King Arthur one day asked Tom about his parents, wishing to know if
they were as small as he was, and whether they were well off. Tom told
the king that his father and mother were as tall as anybody about the
court, but in rather poor circumstances. On hearing this, the king
carried Tom to his treasury, the place where he kept all his money,
and told him to take as much money as he could carry home to his
parents, which made the poor little fellow caper with joy. Tom went
immediately to procure a purse, which was made of a water-bubble, and
then returned to the treasury, where be received a silver threepenny-
piece to put into it.
Our little hero had some difficulty in lifting the burden upon his
back; but he at last succeeded in getting it placed to his mind, and
set forward on his journey. However, without meeting with any
accident, and after resting himself more than a hundred times by the
way, in two days and two nights he reached his father's house in
Tom had travelled forty-eight hours with a huge silver-piece on his
back, and was almost tired to death, when his mother ran out to meet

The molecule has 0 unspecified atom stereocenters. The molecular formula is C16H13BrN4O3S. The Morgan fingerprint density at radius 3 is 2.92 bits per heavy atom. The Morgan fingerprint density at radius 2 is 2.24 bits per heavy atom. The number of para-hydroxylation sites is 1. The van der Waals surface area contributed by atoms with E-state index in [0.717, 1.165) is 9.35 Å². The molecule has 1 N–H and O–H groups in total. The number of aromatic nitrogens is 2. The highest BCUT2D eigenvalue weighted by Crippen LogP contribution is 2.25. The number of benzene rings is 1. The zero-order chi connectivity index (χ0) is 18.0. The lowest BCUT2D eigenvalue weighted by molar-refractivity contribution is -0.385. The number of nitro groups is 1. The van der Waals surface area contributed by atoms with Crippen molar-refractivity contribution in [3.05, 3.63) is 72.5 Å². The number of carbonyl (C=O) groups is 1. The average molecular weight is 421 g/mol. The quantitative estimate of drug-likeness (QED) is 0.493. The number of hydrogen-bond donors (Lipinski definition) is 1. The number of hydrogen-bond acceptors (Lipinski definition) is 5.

him, and carried him into the house. But he soon returned to Court.
As Tom's clothes had suffered much in the batter-pudding, and the
inside of the fish, his majesty ordered him a new suit of clothes, and
to be mounted as a knight on a mouse.
Of Butterfly's wings his shirt was made,
His boots of chicken's hide;
And by a nimble fairy blade,
Well learned in the tailoring trade,
His clothing was supplied.
A needle dangled by his side;
A dapper mouse he used to ride,
Thus strutted Tom in stately pride!
It was certainly very diverting to see Tom in this dress and mounted
on the mouse, as he rode out a-hunting with the king and nobility, who
were all ready to expire with laughter at Tom and his fine prancing
The king was so charmed with his address that he ordered a little
chair to be made, in order that Tom might sit upon his table, and also
a palace of gold, a span high, with a door an inch wide, to live in.